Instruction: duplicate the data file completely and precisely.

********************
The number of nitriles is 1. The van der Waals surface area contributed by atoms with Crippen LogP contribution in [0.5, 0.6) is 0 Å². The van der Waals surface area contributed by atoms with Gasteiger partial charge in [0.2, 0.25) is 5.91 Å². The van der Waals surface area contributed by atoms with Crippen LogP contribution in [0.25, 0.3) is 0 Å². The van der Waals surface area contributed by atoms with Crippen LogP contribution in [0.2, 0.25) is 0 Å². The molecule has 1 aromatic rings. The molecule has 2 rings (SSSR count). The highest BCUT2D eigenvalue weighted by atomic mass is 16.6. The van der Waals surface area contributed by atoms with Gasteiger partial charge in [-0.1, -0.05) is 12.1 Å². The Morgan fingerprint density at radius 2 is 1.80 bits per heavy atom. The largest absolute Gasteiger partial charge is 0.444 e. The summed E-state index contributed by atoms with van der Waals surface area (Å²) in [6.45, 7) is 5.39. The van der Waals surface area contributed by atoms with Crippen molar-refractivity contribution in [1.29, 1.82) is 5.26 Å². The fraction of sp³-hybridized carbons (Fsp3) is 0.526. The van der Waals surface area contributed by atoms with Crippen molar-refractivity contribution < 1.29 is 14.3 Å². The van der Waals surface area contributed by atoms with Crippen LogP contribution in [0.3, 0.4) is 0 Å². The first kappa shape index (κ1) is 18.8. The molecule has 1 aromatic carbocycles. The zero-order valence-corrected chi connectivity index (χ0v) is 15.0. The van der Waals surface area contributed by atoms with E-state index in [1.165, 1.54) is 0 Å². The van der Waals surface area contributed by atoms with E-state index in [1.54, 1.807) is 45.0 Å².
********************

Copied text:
The number of nitriles is 1. The van der Waals surface area contributed by atoms with Crippen LogP contribution in [0.5, 0.6) is 0 Å². The van der Waals surface area contributed by atoms with Gasteiger partial charge in [0.2, 0.25) is 5.91 Å². The van der Waals surface area contributed by atoms with Crippen LogP contribution in [0.25, 0.3) is 0 Å². The van der Waals surface area contributed by atoms with Crippen LogP contribution in [0.2, 0.25) is 0 Å². The molecule has 1 aromatic rings. The molecule has 2 rings (SSSR count). The highest BCUT2D eigenvalue weighted by atomic mass is 16.6. The van der Waals surface area contributed by atoms with Gasteiger partial charge in [-0.1, -0.05) is 12.1 Å². The Morgan fingerprint density at radius 2 is 1.80 bits per heavy atom. The largest absolute Gasteiger partial charge is 0.444 e. The summed E-state index contributed by atoms with van der Waals surface area (Å²) in [6.45, 7) is 5.39. The van der Waals surface area contributed by atoms with Crippen molar-refractivity contribution in [1.29, 1.82) is 5.26 Å². The fraction of sp³-hybridized carbons (Fsp3) is 0.526. The van der Waals surface area contributed by atoms with Crippen molar-refractivity contribution < 1.29 is 14.3 Å². The van der Waals surface area contributed by atoms with Crippen LogP contribution in [0.3, 0.4) is 0 Å². The first kappa shape index (κ1) is 18.8. The molecule has 1 aromatic carbocycles. The zero-order valence-corrected chi connectivity index (χ0v) is 15.0. The van der Waals surface area contributed by atoms with E-state index in [1.165, 1.54) is 0 Å². The van der Waals surface area contributed by atoms with E-state index in [1.54, 1.807) is 45.0 Å².